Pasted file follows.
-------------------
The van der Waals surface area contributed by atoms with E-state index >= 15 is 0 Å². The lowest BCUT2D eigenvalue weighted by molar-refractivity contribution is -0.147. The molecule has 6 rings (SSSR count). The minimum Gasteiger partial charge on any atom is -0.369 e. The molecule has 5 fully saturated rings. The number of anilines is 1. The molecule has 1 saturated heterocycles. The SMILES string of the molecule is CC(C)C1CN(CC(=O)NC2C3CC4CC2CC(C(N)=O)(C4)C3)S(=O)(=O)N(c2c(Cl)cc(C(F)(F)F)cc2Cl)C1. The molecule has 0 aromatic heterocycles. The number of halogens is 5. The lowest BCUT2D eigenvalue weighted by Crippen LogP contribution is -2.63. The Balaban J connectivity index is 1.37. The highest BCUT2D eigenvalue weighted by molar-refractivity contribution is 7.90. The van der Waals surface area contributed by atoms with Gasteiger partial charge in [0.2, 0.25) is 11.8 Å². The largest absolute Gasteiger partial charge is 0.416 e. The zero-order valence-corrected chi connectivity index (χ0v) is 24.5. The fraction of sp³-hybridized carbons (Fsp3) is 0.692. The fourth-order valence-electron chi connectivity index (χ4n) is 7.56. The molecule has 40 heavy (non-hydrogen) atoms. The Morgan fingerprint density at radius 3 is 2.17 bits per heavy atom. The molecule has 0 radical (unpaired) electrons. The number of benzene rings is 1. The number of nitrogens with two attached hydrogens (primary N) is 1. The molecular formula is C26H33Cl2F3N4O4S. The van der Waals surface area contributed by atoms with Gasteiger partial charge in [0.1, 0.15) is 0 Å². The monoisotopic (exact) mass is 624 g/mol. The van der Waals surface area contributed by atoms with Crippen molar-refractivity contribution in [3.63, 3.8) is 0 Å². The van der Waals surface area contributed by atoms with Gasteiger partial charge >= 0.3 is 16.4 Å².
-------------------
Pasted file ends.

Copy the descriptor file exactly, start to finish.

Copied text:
The van der Waals surface area contributed by atoms with E-state index >= 15 is 0 Å². The lowest BCUT2D eigenvalue weighted by molar-refractivity contribution is -0.147. The molecule has 6 rings (SSSR count). The minimum Gasteiger partial charge on any atom is -0.369 e. The molecule has 5 fully saturated rings. The number of anilines is 1. The molecule has 1 saturated heterocycles. The SMILES string of the molecule is CC(C)C1CN(CC(=O)NC2C3CC4CC2CC(C(N)=O)(C4)C3)S(=O)(=O)N(c2c(Cl)cc(C(F)(F)F)cc2Cl)C1. The molecule has 0 aromatic heterocycles. The number of halogens is 5. The lowest BCUT2D eigenvalue weighted by Crippen LogP contribution is -2.63. The Balaban J connectivity index is 1.37. The highest BCUT2D eigenvalue weighted by molar-refractivity contribution is 7.90. The van der Waals surface area contributed by atoms with Gasteiger partial charge in [0.2, 0.25) is 11.8 Å². The largest absolute Gasteiger partial charge is 0.416 e. The zero-order valence-corrected chi connectivity index (χ0v) is 24.5. The fraction of sp³-hybridized carbons (Fsp3) is 0.692. The fourth-order valence-electron chi connectivity index (χ4n) is 7.56. The molecule has 40 heavy (non-hydrogen) atoms. The Morgan fingerprint density at radius 3 is 2.17 bits per heavy atom. The molecule has 0 radical (unpaired) electrons. The number of benzene rings is 1. The number of nitrogens with two attached hydrogens (primary N) is 1. The molecular formula is C26H33Cl2F3N4O4S. The van der Waals surface area contributed by atoms with Gasteiger partial charge in [0.1, 0.15) is 0 Å². The monoisotopic (exact) mass is 624 g/mol. The van der Waals surface area contributed by atoms with Crippen molar-refractivity contribution in [3.63, 3.8) is 0 Å². The van der Waals surface area contributed by atoms with Gasteiger partial charge >= 0.3 is 16.4 Å².